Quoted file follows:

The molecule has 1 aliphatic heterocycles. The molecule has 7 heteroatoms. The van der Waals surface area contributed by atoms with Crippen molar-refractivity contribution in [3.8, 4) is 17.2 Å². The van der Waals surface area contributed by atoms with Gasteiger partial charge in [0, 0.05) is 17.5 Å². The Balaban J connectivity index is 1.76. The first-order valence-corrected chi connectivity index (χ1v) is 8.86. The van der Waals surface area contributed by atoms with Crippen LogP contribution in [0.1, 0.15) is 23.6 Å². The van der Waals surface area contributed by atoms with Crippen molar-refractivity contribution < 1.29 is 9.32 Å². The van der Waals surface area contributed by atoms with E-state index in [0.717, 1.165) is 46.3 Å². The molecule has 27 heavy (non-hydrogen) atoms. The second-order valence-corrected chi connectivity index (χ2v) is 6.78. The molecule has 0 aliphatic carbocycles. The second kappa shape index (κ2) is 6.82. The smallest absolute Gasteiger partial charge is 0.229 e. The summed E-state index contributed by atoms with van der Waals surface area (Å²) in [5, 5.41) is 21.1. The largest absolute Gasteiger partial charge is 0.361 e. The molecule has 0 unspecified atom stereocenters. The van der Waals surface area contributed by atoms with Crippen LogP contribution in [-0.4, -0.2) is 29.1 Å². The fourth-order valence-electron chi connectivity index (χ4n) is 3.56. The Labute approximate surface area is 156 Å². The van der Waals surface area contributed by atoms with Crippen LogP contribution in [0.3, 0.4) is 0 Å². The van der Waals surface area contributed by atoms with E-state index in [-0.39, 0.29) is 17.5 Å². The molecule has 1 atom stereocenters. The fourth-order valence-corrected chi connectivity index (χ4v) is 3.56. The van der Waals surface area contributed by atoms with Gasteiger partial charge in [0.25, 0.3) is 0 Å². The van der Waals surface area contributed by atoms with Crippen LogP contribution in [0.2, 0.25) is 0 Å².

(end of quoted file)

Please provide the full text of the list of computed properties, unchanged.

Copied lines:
The molecule has 1 aliphatic heterocycles. The molecule has 7 heteroatoms. The van der Waals surface area contributed by atoms with Crippen molar-refractivity contribution in [3.8, 4) is 17.2 Å². The van der Waals surface area contributed by atoms with Gasteiger partial charge in [0, 0.05) is 17.5 Å². The Balaban J connectivity index is 1.76. The first-order valence-corrected chi connectivity index (χ1v) is 8.86. The van der Waals surface area contributed by atoms with Crippen LogP contribution in [0.1, 0.15) is 23.6 Å². The van der Waals surface area contributed by atoms with Crippen molar-refractivity contribution < 1.29 is 9.32 Å². The van der Waals surface area contributed by atoms with E-state index in [0.717, 1.165) is 46.3 Å². The molecule has 27 heavy (non-hydrogen) atoms. The second-order valence-corrected chi connectivity index (χ2v) is 6.78. The molecule has 0 aliphatic carbocycles. The second kappa shape index (κ2) is 6.82. The smallest absolute Gasteiger partial charge is 0.229 e. The summed E-state index contributed by atoms with van der Waals surface area (Å²) in [5, 5.41) is 21.1. The largest absolute Gasteiger partial charge is 0.361 e. The molecule has 0 unspecified atom stereocenters. The van der Waals surface area contributed by atoms with Crippen LogP contribution in [-0.4, -0.2) is 29.1 Å². The fourth-order valence-electron chi connectivity index (χ4n) is 3.56. The Labute approximate surface area is 156 Å². The van der Waals surface area contributed by atoms with Crippen LogP contribution in [0.3, 0.4) is 0 Å². The van der Waals surface area contributed by atoms with E-state index in [-0.39, 0.29) is 17.5 Å². The molecule has 1 atom stereocenters. The fourth-order valence-corrected chi connectivity index (χ4v) is 3.56. The van der Waals surface area contributed by atoms with Gasteiger partial charge in [0.25, 0.3) is 0 Å². The van der Waals surface area contributed by atoms with Crippen LogP contribution in [0.2, 0.25) is 0 Å².